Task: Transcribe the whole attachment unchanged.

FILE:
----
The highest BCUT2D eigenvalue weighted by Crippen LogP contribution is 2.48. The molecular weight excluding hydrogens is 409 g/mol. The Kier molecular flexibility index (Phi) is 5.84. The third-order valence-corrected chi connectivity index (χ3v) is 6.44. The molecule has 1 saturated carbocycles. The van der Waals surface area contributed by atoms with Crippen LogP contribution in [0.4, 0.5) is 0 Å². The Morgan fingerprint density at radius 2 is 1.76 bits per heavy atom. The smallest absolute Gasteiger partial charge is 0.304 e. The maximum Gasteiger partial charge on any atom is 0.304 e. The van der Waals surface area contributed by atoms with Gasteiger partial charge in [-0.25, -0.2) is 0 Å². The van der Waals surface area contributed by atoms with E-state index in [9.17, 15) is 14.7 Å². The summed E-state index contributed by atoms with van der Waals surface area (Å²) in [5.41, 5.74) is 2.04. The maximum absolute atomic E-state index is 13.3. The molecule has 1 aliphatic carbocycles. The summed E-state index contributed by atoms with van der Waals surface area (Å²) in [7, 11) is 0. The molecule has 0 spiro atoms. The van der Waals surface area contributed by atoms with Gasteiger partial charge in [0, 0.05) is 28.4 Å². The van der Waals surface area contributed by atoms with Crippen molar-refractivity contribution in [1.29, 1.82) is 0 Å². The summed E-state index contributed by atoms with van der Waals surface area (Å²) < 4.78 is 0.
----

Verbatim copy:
The highest BCUT2D eigenvalue weighted by Crippen LogP contribution is 2.48. The molecular weight excluding hydrogens is 409 g/mol. The Kier molecular flexibility index (Phi) is 5.84. The third-order valence-corrected chi connectivity index (χ3v) is 6.44. The molecule has 1 saturated carbocycles. The van der Waals surface area contributed by atoms with Crippen LogP contribution in [0.4, 0.5) is 0 Å². The Morgan fingerprint density at radius 2 is 1.76 bits per heavy atom. The smallest absolute Gasteiger partial charge is 0.304 e. The maximum Gasteiger partial charge on any atom is 0.304 e. The van der Waals surface area contributed by atoms with Gasteiger partial charge in [-0.25, -0.2) is 0 Å². The van der Waals surface area contributed by atoms with E-state index in [9.17, 15) is 14.7 Å². The summed E-state index contributed by atoms with van der Waals surface area (Å²) in [5.41, 5.74) is 2.04. The maximum absolute atomic E-state index is 13.3. The molecule has 1 aliphatic carbocycles. The summed E-state index contributed by atoms with van der Waals surface area (Å²) in [7, 11) is 0. The molecule has 0 spiro atoms. The van der Waals surface area contributed by atoms with Gasteiger partial charge in [0, 0.05) is 28.4 Å². The van der Waals surface area contributed by atoms with Crippen molar-refractivity contribution in [1.29, 1.82) is 0 Å². The summed E-state index contributed by atoms with van der Waals surface area (Å²) < 4.78 is 0.